The Incredibly Shrinking Fed Growth Forecasts

Investor-UpdateSeemingly overlooked in all of the hubbub about a possible rate hike occurring at the December Federal Open Market Committee (FOMC) meeting is the longer-term trend of falling growth forecasts. FOMC members have collectively reduced their real (“inflation-adjusted”) long-run GDP growth forecasts for at least five consecutive years. The current long-run forecast calls for 1.80% economic growth; in 2011, the midpoint of the forecast range was 2.55%.

At the same time, expectations for long-run inflation essentially have not budged. Since the September 2012 meeting, FOMC members have forecast an increase in personal consumption expenditures (PCE) of 2.0%. (It was slightly lower in 2011, with a midpoint of 1.85% for the typical range of forecasts.) Reported PCE has been staying below the committee’s target, hence allowing interest rates to stay at low levels.

Some of the reasons influencing the downward trend in forecasts are obvious. Job creation has not been strong even though nonfarm payrolls have been increasing and the unemployment rate is at low levels. Wage growth has been disappointing for many workers. Quarterly productivity has worsened eight times since 2011. Budget bickering in Washington has capped fiscal stimulus and many state governments are strapped. The economy in other developed countries has been in a funk. Yesterday, the International Monetary Fund’s managing director, Christine Lagarde, said the overall growth outlook for developed economies “remains subdued.”

Read more »

More on

Not an AAII member? Join today

Highlights from the AAII Journal

AAII Sentiment Survey

Optimism fell for a third consecutive week and remains below its historical average for the 47th consecutive week and the 80th out of the past 82 weeks. More about this week’s results.

What’s Trending on AAII

  1. How Interest Rate Changes Affect the Price of Bonds
  2. Investing to Avoid the Consequences of Being Wrong
  3. Retiree Portfolios and Warren Buffett’s Allocation Instructions

The Week Ahead

October starts on Saturday. Infamous for the 1929 and the 1987 crashes, October actually tends to be a fairly ordinary month when it comes to returns. Stocks have experienced worse average monthly returns in May, February, August, June and September since 1950, according to the Stock Trader’s Almanac.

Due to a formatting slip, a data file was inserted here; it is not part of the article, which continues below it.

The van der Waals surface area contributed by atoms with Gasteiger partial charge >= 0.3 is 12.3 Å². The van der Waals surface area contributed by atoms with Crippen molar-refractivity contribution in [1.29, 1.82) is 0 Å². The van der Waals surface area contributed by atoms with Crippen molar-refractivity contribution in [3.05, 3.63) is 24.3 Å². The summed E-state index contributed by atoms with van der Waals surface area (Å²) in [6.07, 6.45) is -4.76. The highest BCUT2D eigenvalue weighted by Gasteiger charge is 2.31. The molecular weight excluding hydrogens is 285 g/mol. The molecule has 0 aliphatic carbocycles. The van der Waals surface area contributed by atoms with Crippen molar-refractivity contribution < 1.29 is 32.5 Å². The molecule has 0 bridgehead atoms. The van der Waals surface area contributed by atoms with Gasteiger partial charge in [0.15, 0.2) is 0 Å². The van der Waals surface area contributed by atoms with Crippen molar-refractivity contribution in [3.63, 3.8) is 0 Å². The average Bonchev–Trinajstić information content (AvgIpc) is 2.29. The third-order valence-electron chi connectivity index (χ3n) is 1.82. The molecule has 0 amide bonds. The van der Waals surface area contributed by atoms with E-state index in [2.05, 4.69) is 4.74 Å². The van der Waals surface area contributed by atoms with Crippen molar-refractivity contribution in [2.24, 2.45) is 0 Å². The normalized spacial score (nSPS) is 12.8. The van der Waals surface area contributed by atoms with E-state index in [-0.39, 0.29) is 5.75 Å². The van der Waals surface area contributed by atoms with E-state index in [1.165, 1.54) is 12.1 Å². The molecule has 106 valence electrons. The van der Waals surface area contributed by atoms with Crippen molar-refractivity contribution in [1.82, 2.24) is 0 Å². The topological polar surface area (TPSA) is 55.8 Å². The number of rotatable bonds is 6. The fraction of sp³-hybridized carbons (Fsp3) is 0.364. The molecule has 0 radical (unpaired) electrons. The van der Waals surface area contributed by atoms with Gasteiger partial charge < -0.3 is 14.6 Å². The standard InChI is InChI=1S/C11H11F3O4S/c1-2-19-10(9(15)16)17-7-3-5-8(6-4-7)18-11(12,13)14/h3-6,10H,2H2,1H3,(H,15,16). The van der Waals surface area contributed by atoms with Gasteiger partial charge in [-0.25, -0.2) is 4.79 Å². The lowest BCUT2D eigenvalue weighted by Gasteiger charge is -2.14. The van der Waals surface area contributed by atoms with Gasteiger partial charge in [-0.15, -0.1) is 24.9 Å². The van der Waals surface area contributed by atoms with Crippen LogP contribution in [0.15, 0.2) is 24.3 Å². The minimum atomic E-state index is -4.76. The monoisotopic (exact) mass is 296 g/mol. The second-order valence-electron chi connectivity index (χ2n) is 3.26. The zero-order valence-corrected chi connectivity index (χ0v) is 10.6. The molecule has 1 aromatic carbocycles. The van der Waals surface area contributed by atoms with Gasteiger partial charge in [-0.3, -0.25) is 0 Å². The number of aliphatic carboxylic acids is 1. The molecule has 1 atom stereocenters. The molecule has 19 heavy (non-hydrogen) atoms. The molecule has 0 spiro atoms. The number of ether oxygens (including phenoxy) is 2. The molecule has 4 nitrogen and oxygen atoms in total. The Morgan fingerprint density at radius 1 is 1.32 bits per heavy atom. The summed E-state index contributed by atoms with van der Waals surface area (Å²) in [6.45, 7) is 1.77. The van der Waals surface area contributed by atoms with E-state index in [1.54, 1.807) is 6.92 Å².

The Jewish High Holy Days start on Sunday evening with Rosh Hashanah. L’shanah Tovah to those of you who will be observing the holiday.

Seven S&P 500 companies will report earnings: Darden Restaurants (DRI)and Micron Technology (MU) on Tuesday; and Acuity Brands (AYI), Constellation Brands (STZ), Global Payments (GPN), Monsanto (MON) and Yum! Brands (YUM) on Wednesday.

The week’s first economic reports of note will be the September purchasing managers’ manufacturing index (PMI), the September ISM manufacturing survey and August construction spending, all of which will be released on Monday. Wednesday will feature the September ADP Employment Report, August international trade data, August factory orders and the September ISM non-manufacturing survey. September jobs data—including the change in nonfarm payrolls and the unemployment rate—will be released on Friday.

Six Federal Reserve officials will make public appearances: Chicago president Charles Evans on Tuesday; Richmond president Jeffrey Lacker on Tuesday and Wednesday; and Fed vice chairman Stanley Fischer, Cleveland president Loretta Mester, Kansas City president Esther George and Fed governor Lael Brainard on Friday.

Read more »

Your $29 Annual AAII Membership includes:

  • Full website access—including our Stock Screens area, where you can learn how Warren Buffett, Peter Lynch, Martin Zweig and a host of other visionaries invest.
  • The AAII Journal—our 40-page, ad-free monthly magazine. Topics include stock and mutual fund strategies, portfolio building, investor-friendly how-to guides and more.
  • Easy-to-use Model Investment Portfolios—Investing the “AAII Way” has always been about distilling current financial theory and academic research into knowledge that our members can act upon. Our results are impressive!
  • Join AAII Today